Climate scientist Daniel Alongi has been indicted by the Australian government on charges of defrauding taxpayers out of $556,000 in false expenses since 2008.
Alongi has already admitted to creating false invoices, credit card statements, and e-mails to cover his misappropriation of funds.
Alongi’s indictment raises serious questions concerning the credibility of his research. During the period of Alongi’s alleged fraud, his research focusing on the impact of climate change on the Great Barrier Reef, coastal mangroves, and coastal ecosystems was published in numerous national and international journals.
Meteorologist Anthony Watts said in a post on his popular climate website Watts Up With That he’s concerned Alongi may have falsified scientific findings to justify his expenses. Alongi has published 140 scientific publications and his work has been cited 5,861 times by other researchers.
“If Alongi falsely claimed to have spent half a million dollars on radioisotope testing, it would look pretty strange if he didn’t produce any false test results, to justify the expenditure of all that money,” wrote Watts.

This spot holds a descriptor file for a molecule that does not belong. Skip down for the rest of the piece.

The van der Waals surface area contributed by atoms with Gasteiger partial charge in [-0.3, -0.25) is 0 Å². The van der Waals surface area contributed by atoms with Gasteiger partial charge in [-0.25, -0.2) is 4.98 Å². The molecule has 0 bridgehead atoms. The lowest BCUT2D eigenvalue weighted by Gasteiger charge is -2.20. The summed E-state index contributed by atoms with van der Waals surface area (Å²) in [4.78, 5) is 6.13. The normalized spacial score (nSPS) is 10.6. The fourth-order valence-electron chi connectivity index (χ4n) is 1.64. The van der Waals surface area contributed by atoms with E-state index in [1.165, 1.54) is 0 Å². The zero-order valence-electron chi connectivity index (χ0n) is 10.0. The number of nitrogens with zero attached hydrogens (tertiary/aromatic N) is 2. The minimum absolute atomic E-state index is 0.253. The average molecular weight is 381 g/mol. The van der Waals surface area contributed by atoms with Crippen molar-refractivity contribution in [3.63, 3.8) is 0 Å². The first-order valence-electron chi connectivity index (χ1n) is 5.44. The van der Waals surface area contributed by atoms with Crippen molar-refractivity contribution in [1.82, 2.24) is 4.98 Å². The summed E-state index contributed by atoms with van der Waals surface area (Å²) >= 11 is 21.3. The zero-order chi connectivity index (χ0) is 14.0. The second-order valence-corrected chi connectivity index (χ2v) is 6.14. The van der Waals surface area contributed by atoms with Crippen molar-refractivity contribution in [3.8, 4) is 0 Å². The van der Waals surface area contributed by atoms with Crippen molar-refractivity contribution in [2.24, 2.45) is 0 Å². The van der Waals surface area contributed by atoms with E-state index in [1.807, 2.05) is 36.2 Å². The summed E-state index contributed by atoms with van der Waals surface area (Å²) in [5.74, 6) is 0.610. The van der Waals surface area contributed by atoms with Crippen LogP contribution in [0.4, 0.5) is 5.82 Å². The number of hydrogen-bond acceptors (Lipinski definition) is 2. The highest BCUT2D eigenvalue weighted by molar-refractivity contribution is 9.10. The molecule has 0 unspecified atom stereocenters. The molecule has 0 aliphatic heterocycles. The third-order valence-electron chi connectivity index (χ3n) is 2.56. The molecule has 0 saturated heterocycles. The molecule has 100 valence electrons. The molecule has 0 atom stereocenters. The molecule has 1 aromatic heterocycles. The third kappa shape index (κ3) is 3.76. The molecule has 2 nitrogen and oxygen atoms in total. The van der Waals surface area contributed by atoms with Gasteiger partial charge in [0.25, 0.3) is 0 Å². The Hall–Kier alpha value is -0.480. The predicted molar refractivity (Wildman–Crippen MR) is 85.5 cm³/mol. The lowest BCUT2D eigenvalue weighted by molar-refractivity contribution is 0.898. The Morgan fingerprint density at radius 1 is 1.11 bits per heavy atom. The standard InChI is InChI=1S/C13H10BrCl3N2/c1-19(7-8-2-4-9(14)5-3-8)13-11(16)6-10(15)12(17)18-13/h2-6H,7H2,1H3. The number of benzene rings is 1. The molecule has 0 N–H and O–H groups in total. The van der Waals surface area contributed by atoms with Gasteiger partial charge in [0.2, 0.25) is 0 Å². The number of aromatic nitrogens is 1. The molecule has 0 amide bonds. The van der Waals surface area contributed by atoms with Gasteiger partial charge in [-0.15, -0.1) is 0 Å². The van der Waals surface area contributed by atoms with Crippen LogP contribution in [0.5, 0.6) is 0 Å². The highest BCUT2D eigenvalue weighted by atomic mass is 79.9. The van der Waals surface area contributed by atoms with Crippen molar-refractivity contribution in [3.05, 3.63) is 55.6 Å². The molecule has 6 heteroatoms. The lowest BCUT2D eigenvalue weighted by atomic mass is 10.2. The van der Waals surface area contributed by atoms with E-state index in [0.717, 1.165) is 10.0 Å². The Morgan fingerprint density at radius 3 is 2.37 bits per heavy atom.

‘Scientists Not Immune to Corruption’
Alongi’s arrest marks the second time in recent months questions have been raised concerning the use of government funds given to carry out climate research.
In late 2015, the U.S. House Committee on Science, Space, and Technology began an investigation into George Mason University professor Jagadish Shukla’s non-profit research think tank, the Institute for Global Environment and Security Inc (IGES). IGES received more than $63 million dollars in federal grants, accounting for 98 percent of its operating revenue since 2001, but it produced very little published research.
A complaint filed by the Competitive Enterprise Institute and Cause of Action with the Internal Revenue Service requested the tax agency to investigate Shukla and IGES for illegally engaging in lobbying and advocacy activities, rather than conducting the research the government grants were given to them for.
“Scientists can be tempted by money just like any other profession,” said Marc Morano, publisher of Climate Depot. “A Ph.D. does not make one immune to potential financial corruption.